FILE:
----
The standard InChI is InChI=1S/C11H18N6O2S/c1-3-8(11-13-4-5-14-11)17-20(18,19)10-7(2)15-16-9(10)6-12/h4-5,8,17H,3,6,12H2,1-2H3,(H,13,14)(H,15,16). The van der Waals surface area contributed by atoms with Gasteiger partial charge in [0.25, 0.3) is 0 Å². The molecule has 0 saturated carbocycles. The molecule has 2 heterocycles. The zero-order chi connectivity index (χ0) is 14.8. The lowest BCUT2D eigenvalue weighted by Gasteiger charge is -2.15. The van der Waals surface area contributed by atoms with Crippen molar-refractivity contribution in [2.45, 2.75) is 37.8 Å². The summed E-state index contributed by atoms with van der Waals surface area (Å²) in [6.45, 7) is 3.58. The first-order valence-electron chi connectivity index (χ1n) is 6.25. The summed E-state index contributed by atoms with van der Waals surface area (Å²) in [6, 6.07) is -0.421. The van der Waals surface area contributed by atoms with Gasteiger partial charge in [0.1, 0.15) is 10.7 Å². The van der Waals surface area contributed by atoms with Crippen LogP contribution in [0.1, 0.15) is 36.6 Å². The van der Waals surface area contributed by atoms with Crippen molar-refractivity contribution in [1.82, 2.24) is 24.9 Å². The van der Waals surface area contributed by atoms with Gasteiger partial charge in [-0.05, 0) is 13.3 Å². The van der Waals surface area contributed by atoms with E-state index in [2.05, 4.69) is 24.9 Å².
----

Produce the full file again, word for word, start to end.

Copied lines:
The standard InChI is InChI=1S/C11H18N6O2S/c1-3-8(11-13-4-5-14-11)17-20(18,19)10-7(2)15-16-9(10)6-12/h4-5,8,17H,3,6,12H2,1-2H3,(H,13,14)(H,15,16). The van der Waals surface area contributed by atoms with Gasteiger partial charge in [0.25, 0.3) is 0 Å². The molecule has 0 saturated carbocycles. The molecule has 2 heterocycles. The zero-order chi connectivity index (χ0) is 14.8. The lowest BCUT2D eigenvalue weighted by Gasteiger charge is -2.15. The van der Waals surface area contributed by atoms with Crippen molar-refractivity contribution in [2.45, 2.75) is 37.8 Å². The summed E-state index contributed by atoms with van der Waals surface area (Å²) in [6.45, 7) is 3.58. The first-order valence-electron chi connectivity index (χ1n) is 6.25. The summed E-state index contributed by atoms with van der Waals surface area (Å²) in [6, 6.07) is -0.421. The van der Waals surface area contributed by atoms with Gasteiger partial charge in [0.1, 0.15) is 10.7 Å². The van der Waals surface area contributed by atoms with Crippen LogP contribution in [0.1, 0.15) is 36.6 Å². The van der Waals surface area contributed by atoms with Crippen molar-refractivity contribution in [1.82, 2.24) is 24.9 Å². The van der Waals surface area contributed by atoms with Gasteiger partial charge in [-0.05, 0) is 13.3 Å². The van der Waals surface area contributed by atoms with E-state index in [2.05, 4.69) is 24.9 Å².